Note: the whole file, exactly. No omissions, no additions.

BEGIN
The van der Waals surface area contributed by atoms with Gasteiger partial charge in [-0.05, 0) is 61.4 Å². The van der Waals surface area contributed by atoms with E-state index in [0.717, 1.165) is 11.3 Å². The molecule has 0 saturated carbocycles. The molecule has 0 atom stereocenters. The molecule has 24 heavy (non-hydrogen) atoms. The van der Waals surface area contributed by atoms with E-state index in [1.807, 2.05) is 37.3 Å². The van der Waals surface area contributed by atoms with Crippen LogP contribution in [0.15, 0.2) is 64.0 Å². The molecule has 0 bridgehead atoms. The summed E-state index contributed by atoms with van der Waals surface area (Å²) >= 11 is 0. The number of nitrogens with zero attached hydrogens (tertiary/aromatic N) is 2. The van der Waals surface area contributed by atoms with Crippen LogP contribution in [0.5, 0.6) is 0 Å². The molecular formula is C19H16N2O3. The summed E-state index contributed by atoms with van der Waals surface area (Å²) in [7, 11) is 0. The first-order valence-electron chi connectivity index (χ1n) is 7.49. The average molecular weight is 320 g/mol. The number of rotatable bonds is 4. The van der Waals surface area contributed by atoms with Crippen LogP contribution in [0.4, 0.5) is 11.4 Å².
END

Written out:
The van der Waals surface area contributed by atoms with Gasteiger partial charge in [-0.05, 0) is 61.4 Å². The van der Waals surface area contributed by atoms with E-state index in [0.717, 1.165) is 11.3 Å². The molecule has 0 saturated carbocycles. The molecule has 0 atom stereocenters. The molecule has 24 heavy (non-hydrogen) atoms. The van der Waals surface area contributed by atoms with E-state index in [1.807, 2.05) is 37.3 Å². The van der Waals surface area contributed by atoms with Crippen LogP contribution in [0.15, 0.2) is 64.0 Å². The molecule has 0 bridgehead atoms. The summed E-state index contributed by atoms with van der Waals surface area (Å²) >= 11 is 0. The number of nitrogens with zero attached hydrogens (tertiary/aromatic N) is 2. The van der Waals surface area contributed by atoms with Crippen LogP contribution in [0.5, 0.6) is 0 Å². The molecular formula is C19H16N2O3. The summed E-state index contributed by atoms with van der Waals surface area (Å²) in [7, 11) is 0. The first-order valence-electron chi connectivity index (χ1n) is 7.49. The average molecular weight is 320 g/mol. The number of rotatable bonds is 4. The van der Waals surface area contributed by atoms with Crippen LogP contribution in [0.4, 0.5) is 11.4 Å².